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CDA secures historic state budget wins for dentistry, oral health access

Budget includes staff training investments and $50M sought by CDA for clinics serving patients with special needs

June 30, 2022 2540

Quick Summary:

The California 2022-23 state budget signed by Gov. Gavin Newsom includes all of CDA’s priority asks, making significant gains for dentistry and oral health with major investments in health care workforce development; $50 million to build and expand facilities and infrastructure to provide care for dental patients with special health care needs; and $10 million for grants to develop dental student clinical rotations.

The California 2022-23 state budget signed today by Gov. Gavin Newsom includes all of CDA’s priority asks, making significant gains for dentistry and oral health with:

  • Major investments in health care workforce development. 
  • $50 million to build and expand facilities and infrastructure to provide care for dental patients with special health care needs.
  • $10 million for grants to develop dental student clinical rotations. 

Elsewhere the budget continues to support CDA’s years-long advocacy to improve the Medi-Cal Dental program through expanded benefits, supplemental provider payments and continuation of the CalHealthCares student loan repayment and practice support grant.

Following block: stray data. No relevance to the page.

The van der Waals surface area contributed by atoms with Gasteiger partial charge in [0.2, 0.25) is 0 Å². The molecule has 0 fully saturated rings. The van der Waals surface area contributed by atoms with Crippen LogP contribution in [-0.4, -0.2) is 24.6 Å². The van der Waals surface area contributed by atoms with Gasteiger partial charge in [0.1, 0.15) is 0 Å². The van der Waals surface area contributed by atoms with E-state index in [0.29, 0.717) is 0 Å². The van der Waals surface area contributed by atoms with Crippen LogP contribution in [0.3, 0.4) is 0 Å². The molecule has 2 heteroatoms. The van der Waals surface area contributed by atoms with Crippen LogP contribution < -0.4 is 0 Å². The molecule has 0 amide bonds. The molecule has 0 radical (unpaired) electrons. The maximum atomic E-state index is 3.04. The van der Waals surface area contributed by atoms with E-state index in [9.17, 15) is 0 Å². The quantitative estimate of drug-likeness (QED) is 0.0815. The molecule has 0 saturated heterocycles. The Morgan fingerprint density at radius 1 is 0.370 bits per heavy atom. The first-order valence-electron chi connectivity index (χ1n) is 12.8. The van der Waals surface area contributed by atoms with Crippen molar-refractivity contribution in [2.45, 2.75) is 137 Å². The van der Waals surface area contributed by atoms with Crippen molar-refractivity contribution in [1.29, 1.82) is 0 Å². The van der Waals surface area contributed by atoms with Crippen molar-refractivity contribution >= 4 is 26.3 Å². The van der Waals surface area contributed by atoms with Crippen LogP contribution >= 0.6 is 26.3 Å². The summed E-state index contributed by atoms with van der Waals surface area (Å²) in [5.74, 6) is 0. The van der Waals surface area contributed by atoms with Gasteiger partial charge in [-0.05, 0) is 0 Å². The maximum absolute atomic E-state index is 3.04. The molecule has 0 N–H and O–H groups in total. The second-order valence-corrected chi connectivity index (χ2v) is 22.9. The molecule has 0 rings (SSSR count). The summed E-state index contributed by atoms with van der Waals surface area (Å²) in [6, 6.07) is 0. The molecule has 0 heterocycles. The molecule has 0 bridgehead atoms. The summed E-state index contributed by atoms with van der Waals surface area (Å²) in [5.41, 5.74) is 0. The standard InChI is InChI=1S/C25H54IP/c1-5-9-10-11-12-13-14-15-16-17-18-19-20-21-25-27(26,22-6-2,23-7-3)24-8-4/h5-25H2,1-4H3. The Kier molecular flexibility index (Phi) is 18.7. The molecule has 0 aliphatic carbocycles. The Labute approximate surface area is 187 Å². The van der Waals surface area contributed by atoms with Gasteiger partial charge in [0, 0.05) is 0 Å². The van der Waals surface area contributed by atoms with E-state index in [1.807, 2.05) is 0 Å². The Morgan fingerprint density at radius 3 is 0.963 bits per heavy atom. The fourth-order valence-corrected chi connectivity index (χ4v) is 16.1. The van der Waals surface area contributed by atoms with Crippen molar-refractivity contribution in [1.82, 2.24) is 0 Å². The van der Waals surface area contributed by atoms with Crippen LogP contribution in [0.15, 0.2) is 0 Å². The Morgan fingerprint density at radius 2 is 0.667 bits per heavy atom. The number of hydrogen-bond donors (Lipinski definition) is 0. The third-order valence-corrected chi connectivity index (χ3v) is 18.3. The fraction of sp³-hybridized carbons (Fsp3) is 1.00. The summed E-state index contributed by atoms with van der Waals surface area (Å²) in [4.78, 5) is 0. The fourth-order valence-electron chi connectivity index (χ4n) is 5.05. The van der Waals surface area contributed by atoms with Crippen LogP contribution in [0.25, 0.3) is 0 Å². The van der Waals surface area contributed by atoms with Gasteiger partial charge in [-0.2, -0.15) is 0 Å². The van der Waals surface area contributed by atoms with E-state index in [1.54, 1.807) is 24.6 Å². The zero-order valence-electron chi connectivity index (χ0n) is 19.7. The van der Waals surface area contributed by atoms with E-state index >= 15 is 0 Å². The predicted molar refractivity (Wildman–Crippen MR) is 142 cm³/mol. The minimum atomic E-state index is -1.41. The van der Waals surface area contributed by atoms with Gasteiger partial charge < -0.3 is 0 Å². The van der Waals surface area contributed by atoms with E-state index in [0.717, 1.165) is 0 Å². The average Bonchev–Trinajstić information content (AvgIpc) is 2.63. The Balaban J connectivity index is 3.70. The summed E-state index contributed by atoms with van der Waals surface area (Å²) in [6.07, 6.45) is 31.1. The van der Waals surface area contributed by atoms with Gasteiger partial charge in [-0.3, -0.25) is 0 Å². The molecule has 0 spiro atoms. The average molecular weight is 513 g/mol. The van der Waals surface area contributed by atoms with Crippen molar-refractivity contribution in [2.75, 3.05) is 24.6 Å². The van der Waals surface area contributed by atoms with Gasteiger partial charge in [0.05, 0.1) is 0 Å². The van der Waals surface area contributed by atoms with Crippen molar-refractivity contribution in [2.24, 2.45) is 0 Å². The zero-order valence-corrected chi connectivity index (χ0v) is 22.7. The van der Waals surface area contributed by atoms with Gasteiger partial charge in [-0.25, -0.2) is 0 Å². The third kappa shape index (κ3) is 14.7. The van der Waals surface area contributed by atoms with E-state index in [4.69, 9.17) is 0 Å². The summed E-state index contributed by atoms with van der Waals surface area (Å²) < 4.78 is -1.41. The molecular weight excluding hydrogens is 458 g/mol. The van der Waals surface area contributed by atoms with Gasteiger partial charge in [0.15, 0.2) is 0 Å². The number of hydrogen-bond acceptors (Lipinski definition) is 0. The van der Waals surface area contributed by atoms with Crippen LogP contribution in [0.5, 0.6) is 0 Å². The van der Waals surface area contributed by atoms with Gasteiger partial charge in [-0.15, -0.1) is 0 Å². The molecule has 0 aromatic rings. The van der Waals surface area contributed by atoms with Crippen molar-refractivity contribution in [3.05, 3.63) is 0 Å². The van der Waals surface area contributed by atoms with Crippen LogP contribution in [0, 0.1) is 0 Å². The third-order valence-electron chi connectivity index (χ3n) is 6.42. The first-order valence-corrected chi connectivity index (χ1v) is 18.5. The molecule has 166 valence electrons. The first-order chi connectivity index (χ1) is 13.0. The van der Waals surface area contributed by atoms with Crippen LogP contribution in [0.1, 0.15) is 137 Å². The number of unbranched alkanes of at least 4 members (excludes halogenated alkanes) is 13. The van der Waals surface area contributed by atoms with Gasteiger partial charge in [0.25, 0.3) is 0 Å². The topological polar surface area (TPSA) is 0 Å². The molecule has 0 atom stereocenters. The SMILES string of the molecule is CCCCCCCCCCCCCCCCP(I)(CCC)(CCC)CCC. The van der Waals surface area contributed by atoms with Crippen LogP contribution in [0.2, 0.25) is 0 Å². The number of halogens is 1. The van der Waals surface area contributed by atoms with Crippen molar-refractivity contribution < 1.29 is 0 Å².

$1.7B for health care workforce, staff recruitment and training

With dental practices across the state experiencing staffing shortages, CDA has been advocating tirelessly for targeted investments to improve dental pipeline opportunities and expand apprenticeship programs.

Expanding and diversifying the health care workforce was a top priority in this budget with hundreds of millions invested in a wide range of health care provider scholarship, loan and grant programs that many dentists and dental team members are eligible to apply for. Among other things, funding will support the work of the Health Workforce Education and Training Council, which aims to build a diverse, culturally competent health care workforce, as well as the Multilingual Health Initiatives to expand scholarship and loan repayment for multilingual applicants.

CDA is particularly supportive of two new investments: 

  • $45 million to develop and expand the High Road Training Partnerships for health and human services.  
  • $175 million over three years to the Apprenticeship Innovation Program with a focus on nontraditional apprenticeships, including in health care.

The High Road Training Partnerships is a public-private partnership initiative of the California Workforce Development Board to provide training and career-ladder opportunities, including in dental assisting. The new budget investment builds on the HRTP funding of $75 million in last year’s budget, and CDA is in the process of applying for HRTP funding to expand the association’s own dental assisting pilot training program, Smile Crew CA.

Expanding the trainings to more regions across California would not only help to alleviate dental staffing shortages exacerbated by the COVID-19 pandemic but also create new job opportunities for workers who were displaced by the pandemic.